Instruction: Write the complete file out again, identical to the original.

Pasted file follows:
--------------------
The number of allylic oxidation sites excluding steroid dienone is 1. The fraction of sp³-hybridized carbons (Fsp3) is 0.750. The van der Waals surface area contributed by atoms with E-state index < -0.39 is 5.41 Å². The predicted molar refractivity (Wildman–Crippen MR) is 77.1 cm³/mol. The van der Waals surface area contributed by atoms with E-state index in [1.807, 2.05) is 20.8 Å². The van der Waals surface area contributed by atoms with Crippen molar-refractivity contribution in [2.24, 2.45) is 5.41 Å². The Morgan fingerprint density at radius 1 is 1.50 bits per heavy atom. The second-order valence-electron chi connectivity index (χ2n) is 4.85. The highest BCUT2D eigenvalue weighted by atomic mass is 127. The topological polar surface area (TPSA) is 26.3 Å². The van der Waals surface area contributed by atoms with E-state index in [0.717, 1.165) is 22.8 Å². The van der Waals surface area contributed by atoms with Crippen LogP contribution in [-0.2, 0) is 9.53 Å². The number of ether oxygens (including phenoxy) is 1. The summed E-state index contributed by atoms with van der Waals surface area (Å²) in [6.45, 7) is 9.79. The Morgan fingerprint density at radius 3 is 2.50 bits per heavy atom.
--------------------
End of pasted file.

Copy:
The number of allylic oxidation sites excluding steroid dienone is 1. The fraction of sp³-hybridized carbons (Fsp3) is 0.750. The van der Waals surface area contributed by atoms with E-state index < -0.39 is 5.41 Å². The predicted molar refractivity (Wildman–Crippen MR) is 77.1 cm³/mol. The van der Waals surface area contributed by atoms with E-state index in [1.807, 2.05) is 20.8 Å². The van der Waals surface area contributed by atoms with Crippen molar-refractivity contribution in [2.24, 2.45) is 5.41 Å². The Morgan fingerprint density at radius 1 is 1.50 bits per heavy atom. The second-order valence-electron chi connectivity index (χ2n) is 4.85. The highest BCUT2D eigenvalue weighted by atomic mass is 127. The topological polar surface area (TPSA) is 26.3 Å². The van der Waals surface area contributed by atoms with E-state index in [0.717, 1.165) is 22.8 Å². The van der Waals surface area contributed by atoms with Crippen LogP contribution in [-0.2, 0) is 9.53 Å². The number of ether oxygens (including phenoxy) is 1. The summed E-state index contributed by atoms with van der Waals surface area (Å²) in [6.45, 7) is 9.79. The Morgan fingerprint density at radius 3 is 2.50 bits per heavy atom.